Go to Source
Digifest 2020 delegates can get hands-on with available, accessible and affordable technologies that hold huge potential for the education sector.
Thirteen-year-old Harrison and his grandpa were always close – but Harrison suffers from a genetic muscle-wasting disease that made it hard for him to travel from London to Surrey for face-to-face visits. Over the years, his grandpa became less mobile too. They would video call, but Harrison missed his grandpa’s presence in the room.
With GenieMo, that all changed. Using free open source software, accessible hardware and an internet connection, Harrison has been able to interact with a 4D projection of his ‘holograndpa’ for the past two years, enabling the pair to communicate in real time.
Delegates at Digifest 2020 can explore this technology, considering ways in which it could transform teaching and learning. As James Edward Marks, co-founder of PlayLa.bZ, which helped develop GenieMo with Ravensbourne University Research, explains:
“It’s a more memorable experience for Harrison – but the technology also has real educational value. Imagine a tutor working with a student without either of them having to travel onto campus – or an international expert delivering a session to a roomful of students from the other side of the world in a way that’s more real and engaging than watching a screen.”
It might feel fresh from a sci-fi film, but the technology is available, affordable, accessible and sector-relevant.
Further delivering hands-on experiences with the potential to transform education environments and platforms, this year, Jisc has created an immersive digital campus in Hall 3. Benjamin Goodway, Jisc’s creative and multimedia lead, says:
“Digifest isn’t a shop window. It isn’t just about theoretical future-gazing or about showcasing tech that may or may not be of value. It’s a vibrant environment with technology integrated so people can see how it works and see how it would enhance education.”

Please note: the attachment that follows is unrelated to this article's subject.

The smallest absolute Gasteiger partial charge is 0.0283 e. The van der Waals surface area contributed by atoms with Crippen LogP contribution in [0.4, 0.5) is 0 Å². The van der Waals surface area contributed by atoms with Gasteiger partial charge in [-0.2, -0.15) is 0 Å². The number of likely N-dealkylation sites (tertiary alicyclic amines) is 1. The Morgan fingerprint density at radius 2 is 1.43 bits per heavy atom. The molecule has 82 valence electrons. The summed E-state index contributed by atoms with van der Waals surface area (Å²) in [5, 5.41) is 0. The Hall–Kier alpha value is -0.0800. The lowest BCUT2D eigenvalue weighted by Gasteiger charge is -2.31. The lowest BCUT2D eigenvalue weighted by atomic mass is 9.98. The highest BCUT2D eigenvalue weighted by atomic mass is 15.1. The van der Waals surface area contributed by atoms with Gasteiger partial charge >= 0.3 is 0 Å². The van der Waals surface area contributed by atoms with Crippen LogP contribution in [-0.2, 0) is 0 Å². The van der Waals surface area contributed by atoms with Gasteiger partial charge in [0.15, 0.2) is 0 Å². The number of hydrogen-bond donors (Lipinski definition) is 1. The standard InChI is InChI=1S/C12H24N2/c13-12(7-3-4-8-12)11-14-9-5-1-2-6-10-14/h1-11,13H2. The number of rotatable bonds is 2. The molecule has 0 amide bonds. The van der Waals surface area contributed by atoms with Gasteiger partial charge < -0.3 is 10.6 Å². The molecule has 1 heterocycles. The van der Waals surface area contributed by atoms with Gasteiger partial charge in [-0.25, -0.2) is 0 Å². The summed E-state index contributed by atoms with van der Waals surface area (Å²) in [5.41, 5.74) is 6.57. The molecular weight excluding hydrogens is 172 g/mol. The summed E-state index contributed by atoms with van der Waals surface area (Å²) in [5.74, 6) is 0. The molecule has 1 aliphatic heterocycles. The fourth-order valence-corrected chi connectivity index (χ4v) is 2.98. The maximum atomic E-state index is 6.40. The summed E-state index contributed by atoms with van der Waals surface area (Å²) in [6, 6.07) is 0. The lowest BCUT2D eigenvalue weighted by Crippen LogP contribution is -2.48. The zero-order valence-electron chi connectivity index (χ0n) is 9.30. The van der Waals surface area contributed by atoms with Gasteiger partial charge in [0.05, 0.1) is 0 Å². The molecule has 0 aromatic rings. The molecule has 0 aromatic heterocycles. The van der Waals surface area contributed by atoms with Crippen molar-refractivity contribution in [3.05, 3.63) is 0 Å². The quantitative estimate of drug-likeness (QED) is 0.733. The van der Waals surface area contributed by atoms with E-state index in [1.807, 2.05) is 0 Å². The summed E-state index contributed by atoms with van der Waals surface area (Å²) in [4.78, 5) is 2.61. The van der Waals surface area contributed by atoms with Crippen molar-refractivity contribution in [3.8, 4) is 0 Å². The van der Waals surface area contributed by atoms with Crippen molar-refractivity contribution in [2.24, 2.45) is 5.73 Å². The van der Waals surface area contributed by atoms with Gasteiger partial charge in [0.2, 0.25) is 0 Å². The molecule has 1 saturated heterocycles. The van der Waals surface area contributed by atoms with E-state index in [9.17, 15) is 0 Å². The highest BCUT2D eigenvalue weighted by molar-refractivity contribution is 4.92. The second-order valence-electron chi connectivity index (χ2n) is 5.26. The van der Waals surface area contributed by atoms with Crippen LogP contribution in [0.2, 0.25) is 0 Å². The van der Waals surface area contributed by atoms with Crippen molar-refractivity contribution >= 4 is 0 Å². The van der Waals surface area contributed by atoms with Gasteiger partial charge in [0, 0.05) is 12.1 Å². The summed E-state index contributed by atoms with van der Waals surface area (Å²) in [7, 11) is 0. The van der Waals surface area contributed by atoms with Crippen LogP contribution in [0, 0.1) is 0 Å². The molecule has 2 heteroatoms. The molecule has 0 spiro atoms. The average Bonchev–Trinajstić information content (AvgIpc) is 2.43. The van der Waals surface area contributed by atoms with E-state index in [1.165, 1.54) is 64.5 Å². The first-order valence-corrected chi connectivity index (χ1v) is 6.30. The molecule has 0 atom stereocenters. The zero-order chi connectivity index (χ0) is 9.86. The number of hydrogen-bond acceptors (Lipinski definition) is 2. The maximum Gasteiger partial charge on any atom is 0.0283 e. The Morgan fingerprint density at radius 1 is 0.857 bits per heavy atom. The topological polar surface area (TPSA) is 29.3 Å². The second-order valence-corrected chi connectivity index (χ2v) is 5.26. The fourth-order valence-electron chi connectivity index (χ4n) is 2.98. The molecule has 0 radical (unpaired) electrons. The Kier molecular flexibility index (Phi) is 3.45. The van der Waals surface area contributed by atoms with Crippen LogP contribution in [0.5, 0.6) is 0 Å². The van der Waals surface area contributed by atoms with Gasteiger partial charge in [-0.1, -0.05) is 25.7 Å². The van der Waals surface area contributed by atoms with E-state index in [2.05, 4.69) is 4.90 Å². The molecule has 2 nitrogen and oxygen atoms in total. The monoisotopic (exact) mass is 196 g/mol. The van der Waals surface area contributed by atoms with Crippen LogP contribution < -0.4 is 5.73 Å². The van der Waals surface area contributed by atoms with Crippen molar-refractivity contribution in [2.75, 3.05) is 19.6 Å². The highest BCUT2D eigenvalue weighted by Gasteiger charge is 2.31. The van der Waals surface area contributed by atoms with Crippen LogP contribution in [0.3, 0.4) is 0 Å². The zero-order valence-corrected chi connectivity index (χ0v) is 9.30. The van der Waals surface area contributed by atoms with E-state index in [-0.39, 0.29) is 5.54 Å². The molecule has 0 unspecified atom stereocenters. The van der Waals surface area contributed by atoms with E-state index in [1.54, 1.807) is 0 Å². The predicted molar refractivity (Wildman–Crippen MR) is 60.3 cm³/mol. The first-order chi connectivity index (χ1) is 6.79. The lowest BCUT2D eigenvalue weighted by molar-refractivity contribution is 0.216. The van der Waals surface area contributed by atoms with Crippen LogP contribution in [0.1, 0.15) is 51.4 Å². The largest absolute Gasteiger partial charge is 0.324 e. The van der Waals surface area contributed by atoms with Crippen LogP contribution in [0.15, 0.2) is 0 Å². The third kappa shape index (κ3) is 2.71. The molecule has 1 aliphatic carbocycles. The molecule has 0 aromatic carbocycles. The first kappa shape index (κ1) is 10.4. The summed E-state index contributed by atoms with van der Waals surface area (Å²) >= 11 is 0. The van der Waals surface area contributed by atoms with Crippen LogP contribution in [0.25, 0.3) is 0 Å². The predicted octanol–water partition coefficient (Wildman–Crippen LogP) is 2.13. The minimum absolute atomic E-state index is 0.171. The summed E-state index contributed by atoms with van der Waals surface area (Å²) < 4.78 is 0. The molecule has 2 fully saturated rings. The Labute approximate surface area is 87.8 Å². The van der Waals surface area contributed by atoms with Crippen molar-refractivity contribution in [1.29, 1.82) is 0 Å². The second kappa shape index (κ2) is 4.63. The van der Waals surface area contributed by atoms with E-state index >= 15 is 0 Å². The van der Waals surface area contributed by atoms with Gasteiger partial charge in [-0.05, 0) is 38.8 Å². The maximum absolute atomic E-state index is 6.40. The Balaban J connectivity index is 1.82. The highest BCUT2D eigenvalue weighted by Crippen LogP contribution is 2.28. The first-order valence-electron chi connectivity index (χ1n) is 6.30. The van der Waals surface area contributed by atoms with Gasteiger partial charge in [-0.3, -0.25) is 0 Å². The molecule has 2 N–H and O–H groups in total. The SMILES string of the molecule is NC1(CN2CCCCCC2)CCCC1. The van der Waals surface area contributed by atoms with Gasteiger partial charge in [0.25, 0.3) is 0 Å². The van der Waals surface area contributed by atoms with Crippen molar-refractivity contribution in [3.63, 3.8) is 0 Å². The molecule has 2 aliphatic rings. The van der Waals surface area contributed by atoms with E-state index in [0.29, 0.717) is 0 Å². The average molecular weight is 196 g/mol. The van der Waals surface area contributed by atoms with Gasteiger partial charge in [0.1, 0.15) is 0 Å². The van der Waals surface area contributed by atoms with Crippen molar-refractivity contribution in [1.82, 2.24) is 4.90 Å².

The innovation dome gives delegates the opportunity to experience life as a student in 2030. Wearing augmented reality glasses, people can walk, unhindered by wires or heavy headsets, and see augmented content as well as their physical environment. While being present in the ‘real’ world, those wearing the glasses can view social media content, interact with a tutor via Holocalls, check their learning progress on an augmented reality student dashboard, and communicate with an AI chatbot. Goodway adds:
“At Digifest 2019, with our virtual reality experience that allowed delegates to see life through the eyes of our imagined student of the future, Natalie, we envisioned how some of this technology could be utilised in education in ten years’ time. In fact, we are now demonstrating it within a year.”
The intelligent campus, meanwhile, shows how ‘smart’ technologies – which are increasingly used in homes and workplaces – can benefit education environments. Sensors placed around the digital campus monitor movement, temperature and light. Delegates can view the information at any of these sensors to see where footfall is greatest, for example. Michael Webb, Jisc’s director of technology and analytics, explains:
“Within a university or college, this technology enables leaders to see how spaces are being used, helping them to maximise value. Digifest 2020 shows intelligent campus technology in action to bring it to life and show how it might be useful.”
This might mean saving money and energy by reducing heating when rooms aren’t being used, or repurposing a room that’s being underused, relieving pressure from busier spaces.
It kicks off early. As delegates enter Hall 3 at 09:50 on 10 March 2020, a ‘loading’ video will count down to the opening of Digifest. This leads into a video, light and hologauze opening that officially reveals the digital campus. Goodway summarises:
“The digital campus is a live demonstration of present and future technologies that we believe can be harnessed by the education sector within the next ten years.”
It’s the sort of advancement that can improve lives – as Harrison, for one, can attest.
Register for Digifest 2020 by 1 March. On the opening day, 10 March, delegates are invited to head to Hall 3 before 10:00 to experience the grand reveal of the digital campus. Throughout Digifest 2020, delegates can try Jisc’s virtual reality experience Natalie 4.0, become a student of the future with augmented reality Magic Leap One glasses, explore the intelligent campus, and create holographic content with GenieMo.